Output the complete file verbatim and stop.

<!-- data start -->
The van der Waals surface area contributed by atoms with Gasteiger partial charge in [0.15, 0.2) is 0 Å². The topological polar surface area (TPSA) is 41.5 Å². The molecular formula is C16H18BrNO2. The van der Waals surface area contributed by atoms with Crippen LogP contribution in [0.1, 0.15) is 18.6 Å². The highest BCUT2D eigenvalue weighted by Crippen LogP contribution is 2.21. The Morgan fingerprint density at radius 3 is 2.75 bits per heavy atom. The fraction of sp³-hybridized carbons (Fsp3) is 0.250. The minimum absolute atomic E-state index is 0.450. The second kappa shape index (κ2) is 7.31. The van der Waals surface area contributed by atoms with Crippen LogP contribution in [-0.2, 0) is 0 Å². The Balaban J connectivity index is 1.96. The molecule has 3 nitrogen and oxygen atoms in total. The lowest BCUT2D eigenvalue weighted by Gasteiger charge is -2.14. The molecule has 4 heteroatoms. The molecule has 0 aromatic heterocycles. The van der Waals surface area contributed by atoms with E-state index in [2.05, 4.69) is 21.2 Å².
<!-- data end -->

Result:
The van der Waals surface area contributed by atoms with Gasteiger partial charge in [0.15, 0.2) is 0 Å². The topological polar surface area (TPSA) is 41.5 Å². The molecular formula is C16H18BrNO2. The van der Waals surface area contributed by atoms with Crippen LogP contribution in [0.1, 0.15) is 18.6 Å². The highest BCUT2D eigenvalue weighted by Crippen LogP contribution is 2.21. The Morgan fingerprint density at radius 3 is 2.75 bits per heavy atom. The fraction of sp³-hybridized carbons (Fsp3) is 0.250. The minimum absolute atomic E-state index is 0.450. The second kappa shape index (κ2) is 7.31. The van der Waals surface area contributed by atoms with Crippen LogP contribution in [-0.2, 0) is 0 Å². The Balaban J connectivity index is 1.96. The molecule has 3 nitrogen and oxygen atoms in total. The lowest BCUT2D eigenvalue weighted by Gasteiger charge is -2.14. The molecule has 4 heteroatoms. The molecule has 0 aromatic heterocycles. The van der Waals surface area contributed by atoms with E-state index in [2.05, 4.69) is 21.2 Å².